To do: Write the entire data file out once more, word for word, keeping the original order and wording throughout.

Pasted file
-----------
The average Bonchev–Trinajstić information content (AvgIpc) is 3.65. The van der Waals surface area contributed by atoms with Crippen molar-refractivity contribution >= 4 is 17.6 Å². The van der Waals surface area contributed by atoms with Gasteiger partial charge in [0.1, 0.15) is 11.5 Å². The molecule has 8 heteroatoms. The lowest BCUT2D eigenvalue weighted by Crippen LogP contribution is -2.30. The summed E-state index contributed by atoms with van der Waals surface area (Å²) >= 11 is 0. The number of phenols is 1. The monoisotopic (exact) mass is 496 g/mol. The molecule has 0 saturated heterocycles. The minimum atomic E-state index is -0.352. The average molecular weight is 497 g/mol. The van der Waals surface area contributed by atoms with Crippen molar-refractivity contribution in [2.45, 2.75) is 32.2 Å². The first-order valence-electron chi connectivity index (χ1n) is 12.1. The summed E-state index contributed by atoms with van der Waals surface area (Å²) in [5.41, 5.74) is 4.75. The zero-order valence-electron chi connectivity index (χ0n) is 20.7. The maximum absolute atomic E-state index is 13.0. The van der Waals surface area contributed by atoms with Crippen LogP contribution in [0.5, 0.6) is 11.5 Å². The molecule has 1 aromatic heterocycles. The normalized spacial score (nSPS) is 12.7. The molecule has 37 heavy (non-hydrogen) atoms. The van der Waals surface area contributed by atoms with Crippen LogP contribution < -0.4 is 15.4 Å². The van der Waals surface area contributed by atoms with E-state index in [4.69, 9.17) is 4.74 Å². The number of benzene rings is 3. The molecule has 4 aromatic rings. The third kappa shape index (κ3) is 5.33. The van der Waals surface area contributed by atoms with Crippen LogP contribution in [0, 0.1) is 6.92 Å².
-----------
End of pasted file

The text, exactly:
The average Bonchev–Trinajstić information content (AvgIpc) is 3.65. The van der Waals surface area contributed by atoms with Crippen molar-refractivity contribution >= 4 is 17.6 Å². The van der Waals surface area contributed by atoms with Gasteiger partial charge in [0.1, 0.15) is 11.5 Å². The molecule has 8 heteroatoms. The lowest BCUT2D eigenvalue weighted by Crippen LogP contribution is -2.30. The summed E-state index contributed by atoms with van der Waals surface area (Å²) >= 11 is 0. The number of phenols is 1. The monoisotopic (exact) mass is 496 g/mol. The molecule has 0 saturated heterocycles. The minimum atomic E-state index is -0.352. The average molecular weight is 497 g/mol. The van der Waals surface area contributed by atoms with Crippen molar-refractivity contribution in [2.45, 2.75) is 32.2 Å². The first-order valence-electron chi connectivity index (χ1n) is 12.1. The summed E-state index contributed by atoms with van der Waals surface area (Å²) in [5.41, 5.74) is 4.75. The zero-order valence-electron chi connectivity index (χ0n) is 20.7. The maximum absolute atomic E-state index is 13.0. The van der Waals surface area contributed by atoms with Crippen LogP contribution in [0.5, 0.6) is 11.5 Å². The molecule has 1 aromatic heterocycles. The normalized spacial score (nSPS) is 12.7. The molecule has 37 heavy (non-hydrogen) atoms. The van der Waals surface area contributed by atoms with Crippen LogP contribution < -0.4 is 15.4 Å². The van der Waals surface area contributed by atoms with E-state index in [4.69, 9.17) is 4.74 Å². The number of benzene rings is 3. The molecule has 4 aromatic rings. The third kappa shape index (κ3) is 5.33. The van der Waals surface area contributed by atoms with Crippen LogP contribution in [0, 0.1) is 6.92 Å².